The Structure of Unique Shortest Paths in Graphs
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Lots of problems in computer science theory, such as All Pairs Shortest Paths (APSP), concern shortest paths in real-weighted graphs. In this setting, we may conveniently assume without loss of generality that there is a unique shortest path between each pair of nodes (e.g. because we may break ties by randomly perturbing edge weights). But what exactly does this assumption buy us? What structural constraints must be obeyed by unique shortest paths? For example, it is currently open to determine the solution space of APSP: which systems of paths can possibly be the correct output to an APSP instance (with perturbed edge weights), or which can we discard a priori before even inspecting the input graph?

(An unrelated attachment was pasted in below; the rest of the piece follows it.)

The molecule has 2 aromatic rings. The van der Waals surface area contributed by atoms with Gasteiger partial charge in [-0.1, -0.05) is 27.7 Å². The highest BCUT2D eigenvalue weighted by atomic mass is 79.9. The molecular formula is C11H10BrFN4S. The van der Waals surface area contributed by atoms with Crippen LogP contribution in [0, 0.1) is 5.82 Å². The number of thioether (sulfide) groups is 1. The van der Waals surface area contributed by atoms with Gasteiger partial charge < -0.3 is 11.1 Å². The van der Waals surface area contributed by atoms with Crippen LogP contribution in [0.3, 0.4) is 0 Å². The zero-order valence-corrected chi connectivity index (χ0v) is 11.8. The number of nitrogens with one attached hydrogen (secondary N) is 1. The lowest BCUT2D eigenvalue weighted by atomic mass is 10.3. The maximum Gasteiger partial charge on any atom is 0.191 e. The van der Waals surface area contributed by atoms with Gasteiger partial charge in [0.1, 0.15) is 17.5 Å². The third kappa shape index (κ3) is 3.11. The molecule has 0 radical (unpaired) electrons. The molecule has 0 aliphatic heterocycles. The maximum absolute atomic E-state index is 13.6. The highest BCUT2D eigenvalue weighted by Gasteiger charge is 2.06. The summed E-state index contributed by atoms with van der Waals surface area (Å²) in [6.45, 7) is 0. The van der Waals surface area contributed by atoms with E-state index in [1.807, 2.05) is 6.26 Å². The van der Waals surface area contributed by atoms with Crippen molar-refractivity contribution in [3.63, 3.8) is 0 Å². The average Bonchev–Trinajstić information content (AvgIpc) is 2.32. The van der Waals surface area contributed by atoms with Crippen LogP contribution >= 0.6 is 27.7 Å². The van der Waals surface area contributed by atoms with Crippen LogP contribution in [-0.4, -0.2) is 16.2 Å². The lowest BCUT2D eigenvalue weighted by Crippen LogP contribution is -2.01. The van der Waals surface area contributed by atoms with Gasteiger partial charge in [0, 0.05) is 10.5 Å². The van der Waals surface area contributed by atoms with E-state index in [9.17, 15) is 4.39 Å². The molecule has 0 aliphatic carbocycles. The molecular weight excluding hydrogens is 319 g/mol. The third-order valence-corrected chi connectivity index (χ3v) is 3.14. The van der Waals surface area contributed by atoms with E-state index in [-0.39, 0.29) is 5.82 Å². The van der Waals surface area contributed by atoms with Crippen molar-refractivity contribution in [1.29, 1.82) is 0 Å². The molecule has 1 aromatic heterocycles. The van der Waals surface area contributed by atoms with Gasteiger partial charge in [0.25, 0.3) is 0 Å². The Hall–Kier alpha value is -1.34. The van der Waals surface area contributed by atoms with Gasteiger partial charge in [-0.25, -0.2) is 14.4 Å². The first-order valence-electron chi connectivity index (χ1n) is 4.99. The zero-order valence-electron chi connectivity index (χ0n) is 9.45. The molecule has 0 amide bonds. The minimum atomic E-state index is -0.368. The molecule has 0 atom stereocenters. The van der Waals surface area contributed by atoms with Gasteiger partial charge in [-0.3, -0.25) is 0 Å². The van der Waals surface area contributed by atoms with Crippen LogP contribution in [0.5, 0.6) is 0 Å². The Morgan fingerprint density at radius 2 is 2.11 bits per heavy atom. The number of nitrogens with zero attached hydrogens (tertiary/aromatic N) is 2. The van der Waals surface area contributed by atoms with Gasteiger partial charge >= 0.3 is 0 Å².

In this talk, we will answer these questions by fully characterizing the set of path systems that can possibly appear as unique shortest paths in some graph. Our characterization theorem is based on a new connection between graph metrics and certain boundary operators used in some recent graph homology theories. This connection also leads to a principled topological understanding of some of the popular algebraic tricks currently used in the literature on shortest paths. (However, no prior knowledge of topology, homology, etc will be needed to understand this talk.)